TUC demands U-turn on scrapping Union Learning Fund ahead of spending review

Elliot Chappell

The TUC has urged the government to use its spending review this week to U-turn on the decision to scrap support for the Union Learning Fund after a report showed that the economy gets nearly £13 back for every £1 spent on training.

Responding to research by the University of Exeter, TUC general secretary Frances O’Grady said: “If ministers want to level-up productivity and skills across the regions they need to engage and support hard-to-reach learners.”

The university report found that for every £1 spent on union-supported learning and training, the economy gets £12.87 back, with £7.56 of that coming from the boost to workers’ wages and employment prospects.

The paper also showed that employers see a return of £5.31 as a result of employees becoming more skilled and productive, while the Treasury sees a return of £3.60 for every £1 invested in union-led training.

Commenting ahead of the Chancellor’s spending review on Wednesday, O’Grady said: “Union learning transforms lives and brings huge benefits to workplaces and the economy. It is a rare success story in adult skills.

“If ministers want to level-up productivity and skills across the regions, they need to engage and support hard-to-reach learners. Union learning has a fantastic track record of getting people back into learning…

“It’s not too late for the government to change its mind. Tomorrow’s spending review is an opportunity to find the funding union learning needs to continue. I urge ministers not to turn their back on this brilliant learning scheme.”

The government announced plans to cut the £12m annual fund last month, just days after the Prime Minister delivered a speech stressing the importance of training to help limit the damage of the Covid crisis.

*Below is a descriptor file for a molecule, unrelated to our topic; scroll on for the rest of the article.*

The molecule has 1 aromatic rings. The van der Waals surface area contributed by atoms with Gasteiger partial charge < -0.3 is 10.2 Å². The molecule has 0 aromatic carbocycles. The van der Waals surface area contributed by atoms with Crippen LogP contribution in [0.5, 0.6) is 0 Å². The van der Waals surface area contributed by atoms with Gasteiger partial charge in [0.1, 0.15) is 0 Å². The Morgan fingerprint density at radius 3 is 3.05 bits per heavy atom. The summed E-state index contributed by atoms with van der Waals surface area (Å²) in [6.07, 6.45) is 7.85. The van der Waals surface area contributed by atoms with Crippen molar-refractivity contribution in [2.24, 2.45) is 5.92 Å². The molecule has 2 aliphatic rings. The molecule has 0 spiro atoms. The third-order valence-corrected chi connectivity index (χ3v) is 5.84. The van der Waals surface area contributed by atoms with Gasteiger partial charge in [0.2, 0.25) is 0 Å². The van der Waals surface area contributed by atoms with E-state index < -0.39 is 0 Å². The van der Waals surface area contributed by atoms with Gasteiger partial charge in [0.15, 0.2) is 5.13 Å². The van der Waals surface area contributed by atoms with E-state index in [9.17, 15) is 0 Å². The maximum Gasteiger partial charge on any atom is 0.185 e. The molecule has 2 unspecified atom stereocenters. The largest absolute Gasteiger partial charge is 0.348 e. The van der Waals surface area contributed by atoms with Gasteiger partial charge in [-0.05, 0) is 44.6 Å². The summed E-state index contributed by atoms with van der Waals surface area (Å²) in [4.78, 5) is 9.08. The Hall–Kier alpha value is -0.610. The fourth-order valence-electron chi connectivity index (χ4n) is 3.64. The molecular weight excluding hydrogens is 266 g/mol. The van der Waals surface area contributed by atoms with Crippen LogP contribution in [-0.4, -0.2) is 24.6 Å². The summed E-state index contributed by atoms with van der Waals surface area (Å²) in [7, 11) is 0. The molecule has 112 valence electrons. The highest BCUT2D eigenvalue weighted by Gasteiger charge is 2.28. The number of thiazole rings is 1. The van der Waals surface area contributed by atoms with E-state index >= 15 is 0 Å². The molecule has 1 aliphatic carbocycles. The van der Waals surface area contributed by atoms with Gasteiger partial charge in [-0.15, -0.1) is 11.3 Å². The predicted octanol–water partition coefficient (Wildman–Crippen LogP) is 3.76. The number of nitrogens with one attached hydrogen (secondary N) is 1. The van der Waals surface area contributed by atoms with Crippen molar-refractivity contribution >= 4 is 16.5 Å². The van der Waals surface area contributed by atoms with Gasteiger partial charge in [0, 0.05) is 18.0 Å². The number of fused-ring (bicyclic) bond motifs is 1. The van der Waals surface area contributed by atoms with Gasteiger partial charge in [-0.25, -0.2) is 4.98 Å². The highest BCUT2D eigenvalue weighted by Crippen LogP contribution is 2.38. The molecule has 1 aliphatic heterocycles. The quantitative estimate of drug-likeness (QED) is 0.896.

The funding allocated last year has been used to support 200,000 workers into training and education, and the report has argued that it can play a key role in ‘levelling up’ skills and productivity as the UK recovers from the pandemic.

Author of the report and head of regional impact at the University of Exeter Andrew Dean said: “This analysis shows the significant economic and personal impacts the Union Learning Fund makes every year.”

He added that the ULF can “successfully deliver the government’s industrial strategy” by “helping parts of the country with the lowest wages and productivity to level up”, which Johnson has pledged to do in government.

An independent evaluation of the Union Learning Fund in 2018 found it had given a qualification to 68% of learners who had not had one previously, and that it had offered 80% of users skills that could transfer to a new job.

The latest official figures showed that the proportion of employers not providing any training at all increased from 34% in 2017 to 39% in 2019, and that the proportion of staff not receiving any training increased from 38% to 40% over the same period.

Former Labour MP and shadow minister for higher education, further education and skills Gordon Marsden described the decision to scrap the fund as an “act of vindictive anti-union spitefulness from the Education Secretary”.

In a comment piece for LabourList, he wrote: “The government has no answer to the question Lilian Greenwood put to them in the debate: “Which organisation will replace Union Learn in engaging reluctant learners?”.

“The losers will not just be our economy, UK productivity and our communities over the next decade, but the aspirations of hundreds of thousands of people.”

The fund, which is provided by the Department for Education, can only be spent on learning and associated activities and helps union members and non-members alike access training and learning opportunities.

The TUC has estimated that the fund, which was initially set up as a national scheme in 1998 under the then Labour government, has helped 2.5 million learners since it was first established.

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